Aside from the negatives, the positives are that you may have had a partner working from home to help with the new baby and to allow you some rest and they hopefully will have shared some of the milestones too. Without other demands on your time such as baby groups and seeing family, you may have been able to dedicate more time to getting to know your baby rather than rushing around and also to look after yourself – something that is so frequently overlooked after birth.
What can you do to help yourself as a new mum?
Here are some ideas as to what to do to help yourself as a new mum.
- It may not be ideal or the same as meeting in person but do try to join those online baby classes. On there you will find other mums in a similar position and people with whom you can share experiences or request advice. The classes often provide a new way to engage with your baby and they might provide some much needed structure to your day. You can always make plans to meet up with another mum over Zoom or for a walk.
- Get outside! Fresh air is known for its mental health benefits and if you can walk in nature, a forest or surrounded by fields, than all the better. Make sure you’re equipped for the expedition with nappies, formula if needed, muslin cloths, water and a snack for you etc and go for a walk. Even some window shopping on your local high street will do you good.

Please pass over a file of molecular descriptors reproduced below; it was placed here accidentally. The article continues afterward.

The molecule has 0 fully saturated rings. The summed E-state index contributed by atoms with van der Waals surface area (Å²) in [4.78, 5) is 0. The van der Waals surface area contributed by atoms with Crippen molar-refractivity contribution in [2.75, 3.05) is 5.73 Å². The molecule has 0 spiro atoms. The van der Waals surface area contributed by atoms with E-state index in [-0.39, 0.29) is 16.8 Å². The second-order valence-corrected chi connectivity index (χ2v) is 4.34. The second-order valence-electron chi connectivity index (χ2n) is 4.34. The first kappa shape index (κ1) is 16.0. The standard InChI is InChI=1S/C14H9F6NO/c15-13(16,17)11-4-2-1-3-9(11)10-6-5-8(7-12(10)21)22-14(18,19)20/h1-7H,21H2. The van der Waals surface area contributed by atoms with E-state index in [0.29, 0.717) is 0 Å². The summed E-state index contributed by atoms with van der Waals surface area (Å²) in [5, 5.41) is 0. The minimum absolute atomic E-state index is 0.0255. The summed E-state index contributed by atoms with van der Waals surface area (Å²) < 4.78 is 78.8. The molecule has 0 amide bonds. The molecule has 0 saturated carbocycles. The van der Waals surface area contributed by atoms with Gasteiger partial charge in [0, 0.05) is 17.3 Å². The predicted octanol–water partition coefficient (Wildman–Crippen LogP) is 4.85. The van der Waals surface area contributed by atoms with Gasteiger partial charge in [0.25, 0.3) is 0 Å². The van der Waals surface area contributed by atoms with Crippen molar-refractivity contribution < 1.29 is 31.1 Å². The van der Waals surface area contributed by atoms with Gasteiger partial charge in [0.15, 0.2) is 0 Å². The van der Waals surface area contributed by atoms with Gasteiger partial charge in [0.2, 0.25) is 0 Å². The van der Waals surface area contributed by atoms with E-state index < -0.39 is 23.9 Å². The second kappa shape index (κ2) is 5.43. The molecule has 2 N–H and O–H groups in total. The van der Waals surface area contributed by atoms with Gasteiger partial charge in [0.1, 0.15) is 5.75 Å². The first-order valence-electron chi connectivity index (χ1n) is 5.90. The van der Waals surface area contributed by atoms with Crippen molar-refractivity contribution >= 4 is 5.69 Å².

- Stay in touch with family and friends. They have always been your support group and they still are, even though you’ve gone through a life changing event.
- Eat well, drink lots of water and try to rest when baby rests. Lack of sleep is not great for your mental health. Eating well, staying hydrated and enjoying some fresh air will help you sleep and feel better about life.
- Delegate responsibility to your partner. Don’t be afraid to ask for help! They might not do everything quite how you would like, and they may not stick to your routine to the letter, but you might feel better for a break from mothering duties.
These tips will work but if you’re feeling very low, you must reach out for expert help. Remember that you are not alone and there are experienced health professionals who can help you. Speak to loved ones and make them aware of how you’re feeling, how you really feel; speak to your GP or health visitor. There are many organisations that they can put you in touch with who will help you get back on your feet.
This is not a sales pitch but we do offer part-time nannies, temp nannies and night nannies/maternity nurses as well as nannies on a more permanent basis. I have 25 years’ experience of helping families so please do give me a call if you’re in need of a childcare professional.